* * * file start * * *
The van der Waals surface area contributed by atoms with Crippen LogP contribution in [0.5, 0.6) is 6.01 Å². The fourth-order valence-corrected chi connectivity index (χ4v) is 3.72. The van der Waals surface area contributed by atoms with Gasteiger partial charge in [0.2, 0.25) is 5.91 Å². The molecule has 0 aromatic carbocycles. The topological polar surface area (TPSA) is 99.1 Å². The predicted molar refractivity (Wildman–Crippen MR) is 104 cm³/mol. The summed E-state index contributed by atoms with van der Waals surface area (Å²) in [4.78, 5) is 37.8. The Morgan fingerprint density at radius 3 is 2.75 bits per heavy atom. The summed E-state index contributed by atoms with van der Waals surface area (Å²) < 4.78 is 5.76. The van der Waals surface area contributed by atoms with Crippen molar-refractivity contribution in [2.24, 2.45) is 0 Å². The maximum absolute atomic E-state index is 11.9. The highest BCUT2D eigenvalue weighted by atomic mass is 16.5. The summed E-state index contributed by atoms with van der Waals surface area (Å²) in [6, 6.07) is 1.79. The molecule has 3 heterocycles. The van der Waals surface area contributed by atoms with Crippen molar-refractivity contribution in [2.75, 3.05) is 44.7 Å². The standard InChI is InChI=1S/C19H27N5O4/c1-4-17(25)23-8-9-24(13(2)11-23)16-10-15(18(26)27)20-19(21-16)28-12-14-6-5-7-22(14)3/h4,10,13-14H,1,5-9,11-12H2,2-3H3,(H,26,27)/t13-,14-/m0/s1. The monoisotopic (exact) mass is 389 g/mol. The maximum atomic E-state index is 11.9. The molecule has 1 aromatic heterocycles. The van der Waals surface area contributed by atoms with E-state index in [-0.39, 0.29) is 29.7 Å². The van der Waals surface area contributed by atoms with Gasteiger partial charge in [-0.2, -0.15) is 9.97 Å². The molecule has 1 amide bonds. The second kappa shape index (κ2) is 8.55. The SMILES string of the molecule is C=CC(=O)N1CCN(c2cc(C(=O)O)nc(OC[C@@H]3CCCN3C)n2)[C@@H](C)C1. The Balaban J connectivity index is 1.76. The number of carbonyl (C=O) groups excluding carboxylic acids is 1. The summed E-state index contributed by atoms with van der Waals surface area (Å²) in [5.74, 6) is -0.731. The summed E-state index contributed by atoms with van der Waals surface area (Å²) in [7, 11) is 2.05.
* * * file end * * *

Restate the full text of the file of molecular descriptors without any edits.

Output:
The van der Waals surface area contributed by atoms with Crippen LogP contribution in [0.5, 0.6) is 6.01 Å². The fourth-order valence-corrected chi connectivity index (χ4v) is 3.72. The van der Waals surface area contributed by atoms with Gasteiger partial charge in [0.2, 0.25) is 5.91 Å². The molecule has 0 aromatic carbocycles. The topological polar surface area (TPSA) is 99.1 Å². The predicted molar refractivity (Wildman–Crippen MR) is 104 cm³/mol. The summed E-state index contributed by atoms with van der Waals surface area (Å²) in [4.78, 5) is 37.8. The Morgan fingerprint density at radius 3 is 2.75 bits per heavy atom. The summed E-state index contributed by atoms with van der Waals surface area (Å²) < 4.78 is 5.76. The van der Waals surface area contributed by atoms with Crippen molar-refractivity contribution in [2.24, 2.45) is 0 Å². The maximum absolute atomic E-state index is 11.9. The highest BCUT2D eigenvalue weighted by atomic mass is 16.5. The summed E-state index contributed by atoms with van der Waals surface area (Å²) in [6, 6.07) is 1.79. The molecule has 3 heterocycles. The van der Waals surface area contributed by atoms with Crippen molar-refractivity contribution in [2.75, 3.05) is 44.7 Å². The standard InChI is InChI=1S/C19H27N5O4/c1-4-17(25)23-8-9-24(13(2)11-23)16-10-15(18(26)27)20-19(21-16)28-12-14-6-5-7-22(14)3/h4,10,13-14H,1,5-9,11-12H2,2-3H3,(H,26,27)/t13-,14-/m0/s1. The monoisotopic (exact) mass is 389 g/mol. The maximum atomic E-state index is 11.9. The molecule has 1 aromatic heterocycles. The van der Waals surface area contributed by atoms with E-state index in [-0.39, 0.29) is 29.7 Å². The van der Waals surface area contributed by atoms with Gasteiger partial charge in [-0.2, -0.15) is 9.97 Å². The molecule has 1 amide bonds. The second kappa shape index (κ2) is 8.55. The SMILES string of the molecule is C=CC(=O)N1CCN(c2cc(C(=O)O)nc(OC[C@@H]3CCCN3C)n2)[C@@H](C)C1. The Balaban J connectivity index is 1.76. The number of carbonyl (C=O) groups excluding carboxylic acids is 1. The summed E-state index contributed by atoms with van der Waals surface area (Å²) in [5.74, 6) is -0.731. The summed E-state index contributed by atoms with van der Waals surface area (Å²) in [7, 11) is 2.05.